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Kingsbridge, United Kingdom

Clotworthy M.,Safer Medicines Trust
Cell and Tissue Banking | Year: 2011

The challenges to using human tissues in research are many and varied. However, there is little consensus on how concerns raised by researchers should be addressed, and who should be responsible for ensuring that patients continue to benefit from medical research carried out using human tissues which have been ethically donated or collected after surgery, or where organs donated for transplant are unsuitable for this purpose. A conference in the House of Lords sought to bring together stakeholders from all areas of human tissue research to discuss the problems experienced, share solutions, and form a Working Party to carry the conference momentum forward into action in the near future. © Springer Science+Business Media B.V. 2010.

Coleman R.A.,Safer Medicines Trust
Cell and Tissue Banking | Year: 2011

The introduction of safe and effective new medicines is proving ever more difficult, a problem arguably due at least in part to over-reliance on experimental animal-based test systems. In light of the increasing awareness of the lack of predictiveness of such non-human approaches, the necessity to focus on human-based test methods is clear. There has been considerable progress in human in vivo (microdosing) and in silico approaches, primarily to identify ADMET issues, however, in vitro functional studies using human tissues are receiving inadequate attention. The potential scope of human tissue-based research is considerable, but much methodological development is required, which necessitates an increased willingness on the part of the Pharma industry to support it. This approach also requires considerably improved access to the cells and tissues themselves. While current acquisition is almost exclusively from surgery and post mortem, the range of tissue types, the quantity, quality and frequency of supply will remain inadequate to support human tissue as a key component of pre-clinical efficacy and safety testing. Additional routine access to non-transplantable tissues from organ donors for research purposes would be of inestimable value, but in order to realise this, true collaboration will be required between NHS, the Pharma and biotech industries, and the general public. © 2010 Springer Science+Business Media B.V.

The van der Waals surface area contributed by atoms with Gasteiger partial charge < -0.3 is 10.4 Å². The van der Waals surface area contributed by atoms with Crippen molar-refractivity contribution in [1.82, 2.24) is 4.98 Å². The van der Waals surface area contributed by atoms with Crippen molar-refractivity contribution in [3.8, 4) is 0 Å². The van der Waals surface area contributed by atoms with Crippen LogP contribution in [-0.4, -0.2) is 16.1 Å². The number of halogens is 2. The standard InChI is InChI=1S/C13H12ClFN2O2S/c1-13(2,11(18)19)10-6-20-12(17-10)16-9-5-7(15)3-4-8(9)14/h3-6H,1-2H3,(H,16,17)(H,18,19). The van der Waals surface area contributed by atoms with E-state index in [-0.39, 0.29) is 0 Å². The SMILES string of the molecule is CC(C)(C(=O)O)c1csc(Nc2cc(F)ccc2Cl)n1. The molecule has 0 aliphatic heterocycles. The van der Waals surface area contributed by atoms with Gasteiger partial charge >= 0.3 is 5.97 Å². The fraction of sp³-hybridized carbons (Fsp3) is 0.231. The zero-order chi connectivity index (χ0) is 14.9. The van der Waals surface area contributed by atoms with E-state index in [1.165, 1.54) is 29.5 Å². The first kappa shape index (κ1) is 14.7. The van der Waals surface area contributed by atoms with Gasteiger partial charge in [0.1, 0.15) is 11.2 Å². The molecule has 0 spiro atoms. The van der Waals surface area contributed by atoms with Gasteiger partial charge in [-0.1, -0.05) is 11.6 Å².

Clotworthy M.,Safer Medicines Trust
Cell and Tissue Banking | Year: 2011

On 20 October 2009, scientists and politicians gathered in the House of Lord to discuss the barriers medical researchers face when attempting to access surplus human tissues. Presently, such tissues, including those surplus to requirements for diagnosis after surgery, are all too often incinerated because patients' permission has not been sought for them to be used in medical research. A similar situation arises where organs which have been donated for transplant are unsuitable for donation. As a consequence of the conference, the Human Tissues Working Party was established to enable the discussions which began so fruitfully at the conference to continue, and to allow delegates, and participants who have joined subsequently, to present a unified case in submissions to public consultations, for example. © 2010 Springer Science+Business Media B.V.

Archibald K.,Safer Medicines Trust | Drake T.,Center for Responsible Science | Coleman R.,Safer Medicines Trust | Coleman R.,Center for Responsible Science
ATLA Alternatives to Laboratory Animals | Year: 2015

Although there is growing concern as to the questionable value of animal-based methods for determining the safety and efficacy of new medicines, which has in turn led to many groups developing innovative human-based methods, there are many barriers to their adoption for regulatory submissions. The reasons for this are various, and include a lack of confidence that the available human-based methods, be they in vivo, in silico or in vitro, can be sufficiently predictive of clinical outcomes. However, this is not the only problem: The issue of validation presents a serious impediment to progress, a particularly frustrating situation, in view of the fact that the existing animal-based methods have never themselves been formally validated. Superimposed upon this is the issue of regulatory requirements, where, although regulators may be willing to accept non-animal approaches in place of particular animal tests, nowhere is this explicitly stated in their guidelines. Such problems are far from trivial, and represent major hurdles to be overcome. In addition, there are a range of other barriers, real or self-imposed, that are hindering a more-predictive approach to establishing a new drug's clinical safety and efficacy profiles. Some of these barriers are identified, and ways forward are suggested.

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